Pundits love to define terms.   Algae and so-called bluegreen “algae” are a point of vocabularial confusion apparently beyond the comprehension of newscasters.   A complicating factor is that “algae” is a tough term to define, more descriptive of a lifestyle than of biological relationship.   A grab bag of simply constructed non-flowering water-dwellers. That is a license to use a term loosely.   Yet there is another way to see it.  Bacteria are more crisply defined.  Bacteria (and Archaea) are profoundly different from all other living things, right down to their basic biochemistry.   For vocabulary lovers they are prokaryotes as opposed to the eukaryotic algae. The bluegreen “algae” are bacteria, cyanobacteria.

algae mat in canal

Cyanobacteria crop up in disparate contexts:

  1. As symbionts, the main “botany classroom” role. Cyanobacteria are “good guys” as the right species in the right roles. Many cycads have “coralloid roots” poking aboveground looking pathological but actually inhabited by beneficial, symbiotic, photosynthetic, nitrogen-fixing cyanobacteria.   (Nitrogen-fixers convert atmospheric nitrogen to “fertilizer.”)  If you bust apart the floating fern Azolla…lots in South Florida…it has cyanobacteria folded into its leaves, making it a rice paddy fertilizer.  Cyanobacteria can inhabit the traps of carnivorous bladderworts and turn up inside hollow-water-holding cells in sphagnum moss.   The “alga” in some (cyano)lichens can be a cyanobacterium.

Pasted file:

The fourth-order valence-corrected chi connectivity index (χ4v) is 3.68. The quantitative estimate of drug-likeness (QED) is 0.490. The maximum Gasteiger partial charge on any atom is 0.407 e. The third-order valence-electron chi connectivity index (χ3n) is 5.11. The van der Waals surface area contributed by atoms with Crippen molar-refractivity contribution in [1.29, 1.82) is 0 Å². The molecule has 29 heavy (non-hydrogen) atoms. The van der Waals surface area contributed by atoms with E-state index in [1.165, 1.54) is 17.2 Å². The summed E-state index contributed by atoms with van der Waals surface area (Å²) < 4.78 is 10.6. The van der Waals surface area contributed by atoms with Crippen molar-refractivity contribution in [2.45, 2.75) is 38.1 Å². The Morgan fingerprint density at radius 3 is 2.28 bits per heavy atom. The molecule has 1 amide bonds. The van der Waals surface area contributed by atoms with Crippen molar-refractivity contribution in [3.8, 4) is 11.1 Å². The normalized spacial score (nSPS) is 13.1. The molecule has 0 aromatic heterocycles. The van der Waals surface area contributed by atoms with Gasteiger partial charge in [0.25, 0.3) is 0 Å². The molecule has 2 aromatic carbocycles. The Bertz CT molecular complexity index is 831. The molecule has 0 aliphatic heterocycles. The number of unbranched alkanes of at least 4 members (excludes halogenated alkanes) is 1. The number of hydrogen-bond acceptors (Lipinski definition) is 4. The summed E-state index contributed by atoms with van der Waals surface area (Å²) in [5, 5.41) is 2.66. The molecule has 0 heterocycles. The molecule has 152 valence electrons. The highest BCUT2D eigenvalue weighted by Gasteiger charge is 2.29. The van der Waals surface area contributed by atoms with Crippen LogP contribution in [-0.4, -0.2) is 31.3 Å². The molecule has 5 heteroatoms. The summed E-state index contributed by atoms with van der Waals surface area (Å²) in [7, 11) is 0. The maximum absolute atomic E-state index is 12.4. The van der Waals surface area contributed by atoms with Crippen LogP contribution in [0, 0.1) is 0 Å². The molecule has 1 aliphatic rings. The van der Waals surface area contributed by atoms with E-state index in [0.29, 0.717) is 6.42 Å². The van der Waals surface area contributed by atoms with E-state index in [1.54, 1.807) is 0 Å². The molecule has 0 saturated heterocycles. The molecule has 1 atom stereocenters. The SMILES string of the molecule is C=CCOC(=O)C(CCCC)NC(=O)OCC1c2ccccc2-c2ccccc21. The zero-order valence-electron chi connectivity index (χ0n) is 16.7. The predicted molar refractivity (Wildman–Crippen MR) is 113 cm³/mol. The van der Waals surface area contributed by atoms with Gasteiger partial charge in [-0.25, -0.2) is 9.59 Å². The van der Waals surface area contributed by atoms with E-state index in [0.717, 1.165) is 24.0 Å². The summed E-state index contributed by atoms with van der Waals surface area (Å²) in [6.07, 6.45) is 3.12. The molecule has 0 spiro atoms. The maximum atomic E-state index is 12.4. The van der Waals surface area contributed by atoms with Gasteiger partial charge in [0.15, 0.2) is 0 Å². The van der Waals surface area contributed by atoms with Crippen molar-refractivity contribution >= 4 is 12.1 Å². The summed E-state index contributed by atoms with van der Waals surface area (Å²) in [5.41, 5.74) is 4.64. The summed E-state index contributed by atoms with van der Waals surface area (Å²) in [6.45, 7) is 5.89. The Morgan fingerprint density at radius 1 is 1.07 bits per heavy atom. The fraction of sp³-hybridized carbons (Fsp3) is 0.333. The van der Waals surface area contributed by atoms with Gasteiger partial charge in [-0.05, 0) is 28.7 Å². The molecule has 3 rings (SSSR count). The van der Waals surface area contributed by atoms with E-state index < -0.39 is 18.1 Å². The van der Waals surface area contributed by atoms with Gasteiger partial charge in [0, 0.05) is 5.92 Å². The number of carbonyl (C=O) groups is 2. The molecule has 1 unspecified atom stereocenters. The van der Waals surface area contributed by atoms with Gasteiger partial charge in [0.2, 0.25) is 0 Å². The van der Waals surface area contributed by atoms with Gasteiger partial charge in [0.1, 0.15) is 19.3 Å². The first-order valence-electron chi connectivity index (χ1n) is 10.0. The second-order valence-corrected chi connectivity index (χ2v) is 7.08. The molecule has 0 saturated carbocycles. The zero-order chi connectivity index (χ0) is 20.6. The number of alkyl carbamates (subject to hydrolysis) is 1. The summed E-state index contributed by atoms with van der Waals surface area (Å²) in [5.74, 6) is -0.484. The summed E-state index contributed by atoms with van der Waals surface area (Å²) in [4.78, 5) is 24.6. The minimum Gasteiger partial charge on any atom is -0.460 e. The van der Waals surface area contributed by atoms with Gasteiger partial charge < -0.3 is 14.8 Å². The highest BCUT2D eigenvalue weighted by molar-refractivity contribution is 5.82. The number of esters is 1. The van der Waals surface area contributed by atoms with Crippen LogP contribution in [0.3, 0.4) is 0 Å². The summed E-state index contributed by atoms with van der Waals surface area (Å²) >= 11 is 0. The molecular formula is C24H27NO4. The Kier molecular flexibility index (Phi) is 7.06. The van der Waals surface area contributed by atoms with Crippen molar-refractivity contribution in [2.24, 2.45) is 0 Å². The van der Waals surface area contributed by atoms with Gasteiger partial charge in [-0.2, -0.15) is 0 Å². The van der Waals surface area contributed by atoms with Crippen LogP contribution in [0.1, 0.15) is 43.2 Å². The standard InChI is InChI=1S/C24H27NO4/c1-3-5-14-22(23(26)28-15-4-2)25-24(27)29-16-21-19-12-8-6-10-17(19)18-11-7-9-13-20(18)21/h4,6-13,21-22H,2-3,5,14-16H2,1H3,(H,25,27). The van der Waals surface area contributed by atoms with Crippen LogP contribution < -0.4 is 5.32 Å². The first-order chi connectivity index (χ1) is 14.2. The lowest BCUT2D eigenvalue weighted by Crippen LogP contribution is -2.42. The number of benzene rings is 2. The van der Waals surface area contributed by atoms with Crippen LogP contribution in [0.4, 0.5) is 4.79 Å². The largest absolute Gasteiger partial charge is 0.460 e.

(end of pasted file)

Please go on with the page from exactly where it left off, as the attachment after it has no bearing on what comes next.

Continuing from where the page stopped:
2. Nitrogen-fixing cyanobacteria living freely, or perhaps not completely free, in the dirt and in hydric soils bring nitrogen to the earth.   During wet weather, great green globs of cyanobacteria jelly rise into prominence on the soil surface.
  3. On wet surfaces. Sometimes before I powerwash the patio, it is interesting to scrape the stains and see under the microscope who it is:   fungus?  green alga?  cyanobacteria?   Often the last-mentioned looking like dark pain on concrete and stones.